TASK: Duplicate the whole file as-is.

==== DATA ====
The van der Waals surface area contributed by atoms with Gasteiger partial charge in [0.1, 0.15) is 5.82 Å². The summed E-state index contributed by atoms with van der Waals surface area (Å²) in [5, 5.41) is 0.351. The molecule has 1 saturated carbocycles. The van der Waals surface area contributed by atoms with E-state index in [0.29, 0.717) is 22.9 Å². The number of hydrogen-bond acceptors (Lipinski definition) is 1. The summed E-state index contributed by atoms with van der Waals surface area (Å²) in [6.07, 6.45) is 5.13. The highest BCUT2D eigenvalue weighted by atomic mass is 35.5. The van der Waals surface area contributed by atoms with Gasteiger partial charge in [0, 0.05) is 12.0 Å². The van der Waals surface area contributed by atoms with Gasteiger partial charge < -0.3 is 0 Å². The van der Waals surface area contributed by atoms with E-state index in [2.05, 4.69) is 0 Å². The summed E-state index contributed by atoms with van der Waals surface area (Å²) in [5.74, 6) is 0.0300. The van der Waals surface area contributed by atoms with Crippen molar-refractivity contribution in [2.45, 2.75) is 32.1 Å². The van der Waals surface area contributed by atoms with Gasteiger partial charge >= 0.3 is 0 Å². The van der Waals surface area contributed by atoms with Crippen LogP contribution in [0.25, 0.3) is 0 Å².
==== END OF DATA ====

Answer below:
The van der Waals surface area contributed by atoms with Gasteiger partial charge in [0.1, 0.15) is 5.82 Å². The summed E-state index contributed by atoms with van der Waals surface area (Å²) in [5, 5.41) is 0.351. The molecule has 1 saturated carbocycles. The van der Waals surface area contributed by atoms with E-state index in [0.29, 0.717) is 22.9 Å². The number of hydrogen-bond acceptors (Lipinski definition) is 1. The summed E-state index contributed by atoms with van der Waals surface area (Å²) in [6.07, 6.45) is 5.13. The highest BCUT2D eigenvalue weighted by atomic mass is 35.5. The van der Waals surface area contributed by atoms with Gasteiger partial charge in [0, 0.05) is 12.0 Å². The van der Waals surface area contributed by atoms with Gasteiger partial charge < -0.3 is 0 Å². The van der Waals surface area contributed by atoms with E-state index in [2.05, 4.69) is 0 Å². The summed E-state index contributed by atoms with van der Waals surface area (Å²) in [5.74, 6) is 0.0300. The van der Waals surface area contributed by atoms with Crippen molar-refractivity contribution in [2.45, 2.75) is 32.1 Å². The van der Waals surface area contributed by atoms with Gasteiger partial charge >= 0.3 is 0 Å². The van der Waals surface area contributed by atoms with Crippen LogP contribution in [0.25, 0.3) is 0 Å².